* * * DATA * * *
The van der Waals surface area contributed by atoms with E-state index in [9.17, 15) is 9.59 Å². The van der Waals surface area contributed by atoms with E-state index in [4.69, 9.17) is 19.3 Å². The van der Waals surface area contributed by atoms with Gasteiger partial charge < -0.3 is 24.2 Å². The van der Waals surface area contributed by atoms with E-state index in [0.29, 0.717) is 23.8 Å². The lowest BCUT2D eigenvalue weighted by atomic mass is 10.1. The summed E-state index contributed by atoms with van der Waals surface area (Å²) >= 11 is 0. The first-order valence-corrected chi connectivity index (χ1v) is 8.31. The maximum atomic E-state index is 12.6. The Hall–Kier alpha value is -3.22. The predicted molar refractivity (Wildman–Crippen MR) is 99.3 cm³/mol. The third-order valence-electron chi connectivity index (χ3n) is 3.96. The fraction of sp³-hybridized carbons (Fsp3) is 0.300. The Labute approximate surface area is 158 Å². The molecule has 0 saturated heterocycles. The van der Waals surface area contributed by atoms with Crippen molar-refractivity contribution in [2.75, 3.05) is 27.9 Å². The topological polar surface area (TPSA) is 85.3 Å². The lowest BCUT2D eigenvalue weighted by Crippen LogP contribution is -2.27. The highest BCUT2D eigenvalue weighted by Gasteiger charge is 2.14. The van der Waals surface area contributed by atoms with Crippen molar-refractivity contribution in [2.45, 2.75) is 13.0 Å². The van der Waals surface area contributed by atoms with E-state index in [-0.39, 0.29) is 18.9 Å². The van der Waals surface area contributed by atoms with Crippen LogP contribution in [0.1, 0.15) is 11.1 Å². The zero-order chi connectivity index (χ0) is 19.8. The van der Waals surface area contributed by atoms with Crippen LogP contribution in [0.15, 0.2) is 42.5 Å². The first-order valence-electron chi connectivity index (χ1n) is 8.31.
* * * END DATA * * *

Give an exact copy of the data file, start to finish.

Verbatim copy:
The van der Waals surface area contributed by atoms with E-state index in [9.17, 15) is 9.59 Å². The van der Waals surface area contributed by atoms with E-state index in [4.69, 9.17) is 19.3 Å². The van der Waals surface area contributed by atoms with Gasteiger partial charge < -0.3 is 24.2 Å². The van der Waals surface area contributed by atoms with E-state index in [0.29, 0.717) is 23.8 Å². The lowest BCUT2D eigenvalue weighted by atomic mass is 10.1. The summed E-state index contributed by atoms with van der Waals surface area (Å²) >= 11 is 0. The first-order valence-corrected chi connectivity index (χ1v) is 8.31. The maximum atomic E-state index is 12.6. The Hall–Kier alpha value is -3.22. The predicted molar refractivity (Wildman–Crippen MR) is 99.3 cm³/mol. The third-order valence-electron chi connectivity index (χ3n) is 3.96. The fraction of sp³-hybridized carbons (Fsp3) is 0.300. The Labute approximate surface area is 158 Å². The molecule has 0 saturated heterocycles. The van der Waals surface area contributed by atoms with Crippen molar-refractivity contribution in [2.75, 3.05) is 27.9 Å². The topological polar surface area (TPSA) is 85.3 Å². The lowest BCUT2D eigenvalue weighted by Crippen LogP contribution is -2.27. The highest BCUT2D eigenvalue weighted by Gasteiger charge is 2.14. The van der Waals surface area contributed by atoms with Crippen molar-refractivity contribution in [2.45, 2.75) is 13.0 Å². The van der Waals surface area contributed by atoms with E-state index in [-0.39, 0.29) is 18.9 Å². The van der Waals surface area contributed by atoms with Crippen LogP contribution in [0.1, 0.15) is 11.1 Å². The zero-order chi connectivity index (χ0) is 19.8. The van der Waals surface area contributed by atoms with Crippen LogP contribution in [0.15, 0.2) is 42.5 Å². The first-order valence-electron chi connectivity index (χ1n) is 8.31.